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New law proposed by the EU Commission to improve resilience of European forests

The Commission has proposed a new forest monitoring law that aims to create a comprehensive forest knowledge base, address information gaps, and enable better response to growing pressures on forests. Natural hazards and unsustainable human activity have severely impacted the European forests which are crucial for fighting climate change, protecting biodiversity, and supporting rural areas and the economy.

The new monitoring system would enable the collection and sharing of comparable forest data obtained through Earth Observation technology and ground measurements. It aims to:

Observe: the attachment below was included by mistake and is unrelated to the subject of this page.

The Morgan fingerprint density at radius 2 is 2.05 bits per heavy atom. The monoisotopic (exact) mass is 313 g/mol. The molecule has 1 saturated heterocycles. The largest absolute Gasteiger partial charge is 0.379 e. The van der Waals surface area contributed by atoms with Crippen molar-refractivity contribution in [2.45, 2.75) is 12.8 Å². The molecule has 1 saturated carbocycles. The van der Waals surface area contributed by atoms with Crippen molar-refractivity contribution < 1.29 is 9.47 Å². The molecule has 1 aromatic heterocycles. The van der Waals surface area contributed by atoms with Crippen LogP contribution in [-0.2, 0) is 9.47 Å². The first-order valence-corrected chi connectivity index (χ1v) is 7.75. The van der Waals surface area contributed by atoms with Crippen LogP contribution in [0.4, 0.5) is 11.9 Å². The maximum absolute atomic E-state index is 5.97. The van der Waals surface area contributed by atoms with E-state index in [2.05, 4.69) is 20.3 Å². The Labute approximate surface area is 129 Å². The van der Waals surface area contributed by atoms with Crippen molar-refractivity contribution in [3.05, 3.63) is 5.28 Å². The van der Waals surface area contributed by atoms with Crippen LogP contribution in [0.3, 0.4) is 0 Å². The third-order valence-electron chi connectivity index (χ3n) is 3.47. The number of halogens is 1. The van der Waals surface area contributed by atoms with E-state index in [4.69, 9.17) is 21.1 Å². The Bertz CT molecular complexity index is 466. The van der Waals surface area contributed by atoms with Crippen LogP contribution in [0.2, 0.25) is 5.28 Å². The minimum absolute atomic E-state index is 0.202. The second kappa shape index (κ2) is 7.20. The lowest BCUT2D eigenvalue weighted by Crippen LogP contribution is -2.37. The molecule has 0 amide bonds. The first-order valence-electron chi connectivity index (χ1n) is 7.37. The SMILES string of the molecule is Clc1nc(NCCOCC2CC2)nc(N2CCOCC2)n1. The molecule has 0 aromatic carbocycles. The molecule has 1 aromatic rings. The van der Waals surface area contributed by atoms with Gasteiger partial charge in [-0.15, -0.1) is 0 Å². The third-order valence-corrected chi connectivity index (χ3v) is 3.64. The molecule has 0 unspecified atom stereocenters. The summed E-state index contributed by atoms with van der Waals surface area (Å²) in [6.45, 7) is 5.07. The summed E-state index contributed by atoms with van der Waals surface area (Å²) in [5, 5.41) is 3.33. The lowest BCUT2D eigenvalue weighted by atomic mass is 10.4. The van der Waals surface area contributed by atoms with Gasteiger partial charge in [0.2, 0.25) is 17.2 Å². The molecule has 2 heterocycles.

• help make forests more resistant to ever-increasing environmental hazards
  • strengthen the capacity of forests to provide for cleaner air
  • facilitate forest planning
  • ensure cooperation among Member States to set long-term forest plans.

A recent report of the Commission shows that in 2022, a record number of wildfires led to the burning of 900 000 hectares of land which corresponds to roughly the size of Corsica – the second-highest number on record. Due to the impact of increasing temperatures on certain species, forest land values are predicted to decline by 27% by the end of the century. These consequences can be reversed by the Nature Restoration Law and provision of quality data on EU forests. The forest monitoring proposal is a key deliverable of the EU 2030 Forest Strategy and the European Green Deal.

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